News from The Northern Kruger
Pafuri Camp – Kruger National Park: An Untouched African Wilderness
The expansive wilderness of the Kruger Park holds an elevated place in the hearts of all who have been there. Being able to fly in to the reserve provides a spectacular perspective of an unspoilt land before man. Text: Graeme Wuth
Pafuri Camp lies in the northern most corner of the Kruger Park, in the lush floodplain between the Limpopo and Luvuvhu rivers. Beyond the Limpopo to the north, the wilderness stretches into Zimbabwe as the Sengwe corridor and to the east is the Mozambican section of the Great Limpopo Transfrontier Park.
Being in the northern-most section of the park, where there are far fewer people, and no fences between South Africa and the neighbouring countries, makes Pafuri one of South Africa’s last true wilderness areas. Adding to specialness of the place, the rich floodplain is the most bio-diverse part of the park – three quarters of Kruger’s biodiversity occurs within the Pafuri region. The flora ranges from Lebombo ironwoods stoically rooted to the rocky koppies and gorges, to ethereal golden fever tree forests, to grass plains with lala palms reaching skyward. Magnificent, ancient baobabs watch over the land, their gnarled, globular bark testament to their enduring lives – some older than 1,000 years.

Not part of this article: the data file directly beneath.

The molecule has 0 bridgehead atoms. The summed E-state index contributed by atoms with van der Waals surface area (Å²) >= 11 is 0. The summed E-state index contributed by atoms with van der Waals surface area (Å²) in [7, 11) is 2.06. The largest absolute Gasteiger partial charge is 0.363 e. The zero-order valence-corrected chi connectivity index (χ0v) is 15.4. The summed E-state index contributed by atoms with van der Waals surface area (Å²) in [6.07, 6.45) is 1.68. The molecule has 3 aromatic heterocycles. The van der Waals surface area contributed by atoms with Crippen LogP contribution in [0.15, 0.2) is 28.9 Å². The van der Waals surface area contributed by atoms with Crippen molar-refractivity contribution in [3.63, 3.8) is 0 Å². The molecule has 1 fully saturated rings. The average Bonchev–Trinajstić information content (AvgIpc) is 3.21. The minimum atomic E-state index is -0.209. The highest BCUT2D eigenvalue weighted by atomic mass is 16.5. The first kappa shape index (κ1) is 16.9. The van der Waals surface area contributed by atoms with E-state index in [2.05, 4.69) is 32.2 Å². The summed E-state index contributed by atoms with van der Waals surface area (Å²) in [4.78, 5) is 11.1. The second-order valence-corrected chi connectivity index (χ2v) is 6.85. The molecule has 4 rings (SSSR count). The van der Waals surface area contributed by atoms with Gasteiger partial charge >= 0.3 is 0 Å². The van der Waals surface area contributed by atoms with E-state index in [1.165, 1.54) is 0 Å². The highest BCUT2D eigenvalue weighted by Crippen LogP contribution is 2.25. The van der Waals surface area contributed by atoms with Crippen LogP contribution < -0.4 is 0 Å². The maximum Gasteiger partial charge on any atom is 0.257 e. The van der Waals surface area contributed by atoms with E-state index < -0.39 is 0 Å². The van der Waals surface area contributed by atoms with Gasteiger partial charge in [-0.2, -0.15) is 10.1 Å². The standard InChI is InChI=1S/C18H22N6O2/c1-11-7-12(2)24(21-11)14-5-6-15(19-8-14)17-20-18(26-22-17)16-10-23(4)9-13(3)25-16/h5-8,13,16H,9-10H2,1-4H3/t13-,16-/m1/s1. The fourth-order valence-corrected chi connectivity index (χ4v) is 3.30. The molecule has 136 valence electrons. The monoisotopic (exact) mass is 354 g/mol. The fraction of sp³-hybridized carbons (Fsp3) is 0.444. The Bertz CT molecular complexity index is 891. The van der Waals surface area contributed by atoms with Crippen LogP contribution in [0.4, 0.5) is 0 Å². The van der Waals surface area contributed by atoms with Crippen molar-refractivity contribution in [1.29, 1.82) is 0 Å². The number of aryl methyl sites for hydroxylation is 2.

The perennial Luvuvhu, broad Limpopo and the pans scattered across the floodplain are a haven for animals. Over 450 bird species have been identified in Pafuri, and birders come from around the world to see the teddy-bear like Pel’s fishing owl, the brilliantly coloured yet elusive Racket-tailed Roller, and the tiny, nimble Bohm’s spinetail.
In the dry season, herds of elephant come to find food and water. Huge buffalo herds crash about in the mopani woodland while the grumpy ‘dagga boys’ wallow in the pans.